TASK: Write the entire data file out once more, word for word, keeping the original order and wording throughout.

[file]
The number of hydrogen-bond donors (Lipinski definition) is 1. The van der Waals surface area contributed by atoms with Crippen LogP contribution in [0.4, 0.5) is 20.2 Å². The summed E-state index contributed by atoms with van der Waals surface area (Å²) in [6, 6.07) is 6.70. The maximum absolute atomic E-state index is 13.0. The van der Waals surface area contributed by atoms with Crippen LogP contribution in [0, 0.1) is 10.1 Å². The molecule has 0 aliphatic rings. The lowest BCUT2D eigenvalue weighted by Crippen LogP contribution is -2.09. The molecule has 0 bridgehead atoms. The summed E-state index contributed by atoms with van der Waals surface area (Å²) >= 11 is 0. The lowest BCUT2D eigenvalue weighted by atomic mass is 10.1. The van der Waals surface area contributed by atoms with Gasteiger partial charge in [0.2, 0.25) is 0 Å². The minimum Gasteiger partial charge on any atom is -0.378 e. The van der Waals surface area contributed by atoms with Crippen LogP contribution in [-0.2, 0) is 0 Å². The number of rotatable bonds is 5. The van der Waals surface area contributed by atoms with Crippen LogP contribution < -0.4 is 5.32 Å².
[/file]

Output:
The number of hydrogen-bond donors (Lipinski definition) is 1. The van der Waals surface area contributed by atoms with Crippen LogP contribution in [0.4, 0.5) is 20.2 Å². The summed E-state index contributed by atoms with van der Waals surface area (Å²) in [6, 6.07) is 6.70. The maximum absolute atomic E-state index is 13.0. The van der Waals surface area contributed by atoms with Crippen LogP contribution in [0, 0.1) is 10.1 Å². The molecule has 0 aliphatic rings. The lowest BCUT2D eigenvalue weighted by Crippen LogP contribution is -2.09. The molecule has 0 bridgehead atoms. The summed E-state index contributed by atoms with van der Waals surface area (Å²) >= 11 is 0. The lowest BCUT2D eigenvalue weighted by atomic mass is 10.1. The van der Waals surface area contributed by atoms with Gasteiger partial charge in [0.2, 0.25) is 0 Å². The minimum Gasteiger partial charge on any atom is -0.378 e. The van der Waals surface area contributed by atoms with Crippen LogP contribution in [-0.2, 0) is 0 Å². The number of rotatable bonds is 5. The van der Waals surface area contributed by atoms with Crippen LogP contribution < -0.4 is 5.32 Å².